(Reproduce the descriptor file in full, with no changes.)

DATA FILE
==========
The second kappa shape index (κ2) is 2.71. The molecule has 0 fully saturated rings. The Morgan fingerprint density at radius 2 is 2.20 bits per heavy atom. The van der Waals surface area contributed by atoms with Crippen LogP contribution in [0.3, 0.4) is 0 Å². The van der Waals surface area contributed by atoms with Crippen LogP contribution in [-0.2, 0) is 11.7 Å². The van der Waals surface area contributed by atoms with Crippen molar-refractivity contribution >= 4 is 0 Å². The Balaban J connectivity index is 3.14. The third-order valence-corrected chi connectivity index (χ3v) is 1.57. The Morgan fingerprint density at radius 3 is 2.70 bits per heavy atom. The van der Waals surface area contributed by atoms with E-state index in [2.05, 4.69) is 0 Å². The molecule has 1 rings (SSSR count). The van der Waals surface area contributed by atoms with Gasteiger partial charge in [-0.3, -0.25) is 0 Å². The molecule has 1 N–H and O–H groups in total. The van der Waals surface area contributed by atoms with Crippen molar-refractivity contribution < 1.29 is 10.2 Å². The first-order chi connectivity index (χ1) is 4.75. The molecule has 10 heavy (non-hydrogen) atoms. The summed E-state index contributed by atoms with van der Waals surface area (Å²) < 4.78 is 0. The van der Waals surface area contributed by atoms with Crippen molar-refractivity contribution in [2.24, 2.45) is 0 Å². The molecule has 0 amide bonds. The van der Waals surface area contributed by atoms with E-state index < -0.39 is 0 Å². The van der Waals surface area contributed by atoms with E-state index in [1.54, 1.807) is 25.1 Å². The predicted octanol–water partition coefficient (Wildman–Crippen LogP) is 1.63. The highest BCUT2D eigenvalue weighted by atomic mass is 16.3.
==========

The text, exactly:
The second kappa shape index (κ2) is 2.71. The molecule has 0 fully saturated rings. The Morgan fingerprint density at radius 2 is 2.20 bits per heavy atom. The van der Waals surface area contributed by atoms with Crippen LogP contribution in [0.3, 0.4) is 0 Å². The van der Waals surface area contributed by atoms with Crippen LogP contribution in [-0.2, 0) is 11.7 Å². The van der Waals surface area contributed by atoms with Crippen molar-refractivity contribution >= 4 is 0 Å². The Balaban J connectivity index is 3.14. The third-order valence-corrected chi connectivity index (χ3v) is 1.57. The Morgan fingerprint density at radius 3 is 2.70 bits per heavy atom. The van der Waals surface area contributed by atoms with E-state index in [2.05, 4.69) is 0 Å². The molecule has 1 rings (SSSR count). The van der Waals surface area contributed by atoms with Gasteiger partial charge in [-0.3, -0.25) is 0 Å². The molecule has 1 N–H and O–H groups in total. The van der Waals surface area contributed by atoms with Crippen molar-refractivity contribution < 1.29 is 10.2 Å². The first-order chi connectivity index (χ1) is 4.75. The molecule has 10 heavy (non-hydrogen) atoms. The summed E-state index contributed by atoms with van der Waals surface area (Å²) < 4.78 is 0. The van der Waals surface area contributed by atoms with Crippen molar-refractivity contribution in [2.24, 2.45) is 0 Å². The molecule has 0 amide bonds. The van der Waals surface area contributed by atoms with E-state index < -0.39 is 0 Å². The van der Waals surface area contributed by atoms with E-state index in [1.54, 1.807) is 25.1 Å². The predicted octanol–water partition coefficient (Wildman–Crippen LogP) is 1.63. The highest BCUT2D eigenvalue weighted by atomic mass is 16.3.